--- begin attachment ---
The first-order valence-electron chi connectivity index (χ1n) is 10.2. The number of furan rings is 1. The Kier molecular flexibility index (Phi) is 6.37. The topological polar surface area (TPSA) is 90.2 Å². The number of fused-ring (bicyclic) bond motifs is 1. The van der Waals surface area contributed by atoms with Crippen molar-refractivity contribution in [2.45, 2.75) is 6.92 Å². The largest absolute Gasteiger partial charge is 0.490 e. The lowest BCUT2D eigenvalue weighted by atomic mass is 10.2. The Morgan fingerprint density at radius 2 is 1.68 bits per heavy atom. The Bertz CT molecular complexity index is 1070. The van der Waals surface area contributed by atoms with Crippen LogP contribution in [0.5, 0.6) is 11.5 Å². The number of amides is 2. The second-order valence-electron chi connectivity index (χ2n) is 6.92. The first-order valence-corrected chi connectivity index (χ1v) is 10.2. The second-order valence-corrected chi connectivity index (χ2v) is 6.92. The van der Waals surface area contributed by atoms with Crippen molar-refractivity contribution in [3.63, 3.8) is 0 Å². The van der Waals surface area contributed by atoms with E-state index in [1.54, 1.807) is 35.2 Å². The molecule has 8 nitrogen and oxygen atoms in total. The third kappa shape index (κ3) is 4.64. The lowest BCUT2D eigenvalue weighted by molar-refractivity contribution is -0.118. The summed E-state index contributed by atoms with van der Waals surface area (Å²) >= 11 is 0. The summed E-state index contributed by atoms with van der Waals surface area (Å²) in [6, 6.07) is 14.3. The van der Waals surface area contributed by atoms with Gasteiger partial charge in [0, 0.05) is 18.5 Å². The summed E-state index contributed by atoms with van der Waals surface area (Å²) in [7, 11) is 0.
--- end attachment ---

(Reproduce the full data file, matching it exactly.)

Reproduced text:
The first-order valence-electron chi connectivity index (χ1n) is 10.2. The number of furan rings is 1. The Kier molecular flexibility index (Phi) is 6.37. The topological polar surface area (TPSA) is 90.2 Å². The number of fused-ring (bicyclic) bond motifs is 1. The van der Waals surface area contributed by atoms with Crippen molar-refractivity contribution in [2.45, 2.75) is 6.92 Å². The largest absolute Gasteiger partial charge is 0.490 e. The lowest BCUT2D eigenvalue weighted by atomic mass is 10.2. The Morgan fingerprint density at radius 2 is 1.68 bits per heavy atom. The Bertz CT molecular complexity index is 1070. The van der Waals surface area contributed by atoms with Crippen LogP contribution in [0.5, 0.6) is 11.5 Å². The number of amides is 2. The second-order valence-electron chi connectivity index (χ2n) is 6.92. The first-order valence-corrected chi connectivity index (χ1v) is 10.2. The second-order valence-corrected chi connectivity index (χ2v) is 6.92. The van der Waals surface area contributed by atoms with Crippen molar-refractivity contribution in [3.63, 3.8) is 0 Å². The van der Waals surface area contributed by atoms with E-state index in [1.54, 1.807) is 35.2 Å². The molecule has 8 nitrogen and oxygen atoms in total. The third kappa shape index (κ3) is 4.64. The lowest BCUT2D eigenvalue weighted by molar-refractivity contribution is -0.118. The summed E-state index contributed by atoms with van der Waals surface area (Å²) >= 11 is 0. The summed E-state index contributed by atoms with van der Waals surface area (Å²) in [6, 6.07) is 14.3. The van der Waals surface area contributed by atoms with Gasteiger partial charge in [0, 0.05) is 18.5 Å². The summed E-state index contributed by atoms with van der Waals surface area (Å²) in [7, 11) is 0.